News and Events

"KERRY NETWORKING GROUP" is looking for new members!
They are meeting in O'Brennan's NS, just outside Tralee (V92AE73).


Don't Miss the Chance to Train with the Best!

Fascinating post-graduate reflexology workshop "CORONAL ZONE REFLEX THERAPY" with extraordinary Lee Anthony Taylor (UK) is taking place on Friday 7th + Sunday 8th JUNE 2024 in The Health Hub, Loughrea, Co. Galway.

Places are strictly limited!

More information and bookings >>here>>



Are you thinking of training
to become a Professional Reflexologist?

All NRRI Reflexology Schools offer in person comprehensive training in reflexology.

Every school accredited by the NRRI has their own customised methods and specialities, but all adhere to the highest standards of training which are approved by the NRRI.

You can be assured when you train with an NRRI school you are being trained by those who have achieved the highest criteria required to deliver the best possible reflexology course to their students.

By choosing the NRRI you are choosing the very best there is.

Our Accredited Schools
are Enrolling Now

Welcome to our website
NRRI was established in 1998 as a registered non-profit making professional body to regulate the practice of reflexology in Ireland as a complementary therapy, through qualified registered members and affiliated schools.
Apply Here





Conventional medicine is medicine practiced by medical doctors, doctors of osteopathy and allied health professionals, such as physical therapists, psychologists, and registered nurses. Complementary and alternative medicine (CAM) is the term given to approaches to health care that are outside the realm of conventional medicine.

Complementary medicine is treatment used in addition to the conventional therapies your doctor may prescribe. For example, you might use tai chi or massage in addition to prescription medicine for anxiety or aromatherapy could be used to help lessen a patient's discomfort following surgery.

Alternative medicine refers to practices used instead of conventional methods. For instance, this might mean seeing a homeopath or naturopath instead of your regular doctor. What is considered alternative medicine constantly changes, as more and more treatments undergo rigorous study and are either proven to not be effective, or proven effective, and adopted into conventional health care.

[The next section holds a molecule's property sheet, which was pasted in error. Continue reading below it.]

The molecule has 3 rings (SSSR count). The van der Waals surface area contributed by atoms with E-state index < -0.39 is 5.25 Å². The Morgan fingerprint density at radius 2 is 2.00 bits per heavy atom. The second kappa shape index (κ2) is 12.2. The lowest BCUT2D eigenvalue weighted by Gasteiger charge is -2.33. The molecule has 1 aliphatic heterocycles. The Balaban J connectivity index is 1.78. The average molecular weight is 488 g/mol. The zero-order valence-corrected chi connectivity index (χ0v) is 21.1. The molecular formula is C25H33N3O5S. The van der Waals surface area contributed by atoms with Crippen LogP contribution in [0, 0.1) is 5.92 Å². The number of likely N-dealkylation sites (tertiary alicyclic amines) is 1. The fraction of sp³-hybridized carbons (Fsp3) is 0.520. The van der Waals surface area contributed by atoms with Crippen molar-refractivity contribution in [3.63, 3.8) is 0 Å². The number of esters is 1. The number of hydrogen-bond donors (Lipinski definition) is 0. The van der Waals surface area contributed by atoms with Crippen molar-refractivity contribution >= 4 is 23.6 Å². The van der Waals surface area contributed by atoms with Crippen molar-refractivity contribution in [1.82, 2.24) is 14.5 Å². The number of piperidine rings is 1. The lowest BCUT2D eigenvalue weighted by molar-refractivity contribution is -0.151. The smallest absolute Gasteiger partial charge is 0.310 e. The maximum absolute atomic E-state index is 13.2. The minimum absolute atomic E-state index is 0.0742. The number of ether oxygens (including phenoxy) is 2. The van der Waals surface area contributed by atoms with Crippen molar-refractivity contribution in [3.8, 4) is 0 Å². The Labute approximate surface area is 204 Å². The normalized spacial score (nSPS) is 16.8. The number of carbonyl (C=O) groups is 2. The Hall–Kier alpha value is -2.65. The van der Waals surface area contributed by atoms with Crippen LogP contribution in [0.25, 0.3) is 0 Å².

Many CAM practitioners base their work around a few common principles, some being similar to those of the conventional doctor and others quite different. These basic philosophies include:

• Prevention: the key to good health. The best way to be healthy is to take steps to maintain/improve your health before you get sick.
• Your body has the ability to heal itself. Practitioners of alternative medicine see themselves as helpers. To them, treatment encourages your natural healing processes and your body does the healing work.
• Learning and healing go hand in hand. To the alternative medicine practitioner, you are the one who does the healing and they are teachers and mentors who offer guidance.
• Holistic care. Recognizing that physical health, mental well-being, relationships and spiritual needs are interconnected and play a part in your overall health, the focus is on treating you as a whole person.

Some health care providers practice both conventional medicine and CAM and, because they recognize that more than half of people try some kind of alternative treatment, conventional doctors are learning more about complementary and alternative medicine.

Healing systems are complete sets of theories and practices, many of which were developed long before the conventional Western medicine. A system isn't a single practice or remedy, but many different practices that all center on a philosophy or lifestyle, such as the power of nature or the presence of energy in your body. Examples of CAM healing systems include:

• Homeopathy uses minute doses of a substance that causes symptoms to stimulate the body's self-healing response.
• Naturopathy focuses on noninvasive treatments to help your body do its own healing.
• Ayurveda incorporates treatments including meditation, yoga, massage, diet and herbs, emphasizing a unique cure for individual circumstances.
• Ancient medicines include American Indian, Chinese, Asian, Pacific Islander, and Tibetan practices.

Then there are four domains which are:

• Mind-body connection techniques which strengthen the harmony between mind and body.
• Dietary supplements and herbal remedies which use ingredients found in nature.
• Manipulation and touch methods use human touch to move or manipulate a specific part of your body.
• Energy therapies which are used to unblock or re-balance your energy force.

Even though some of these treatments sound promising and could be helpful, some have side effects and could have negative interactions with certain medications or health conditions. It is very important to consult with your doctor before combining complementary and alternative treatments with conventional treatment.

By: Madeline Ellis

Published: Friday, 22 February 2008


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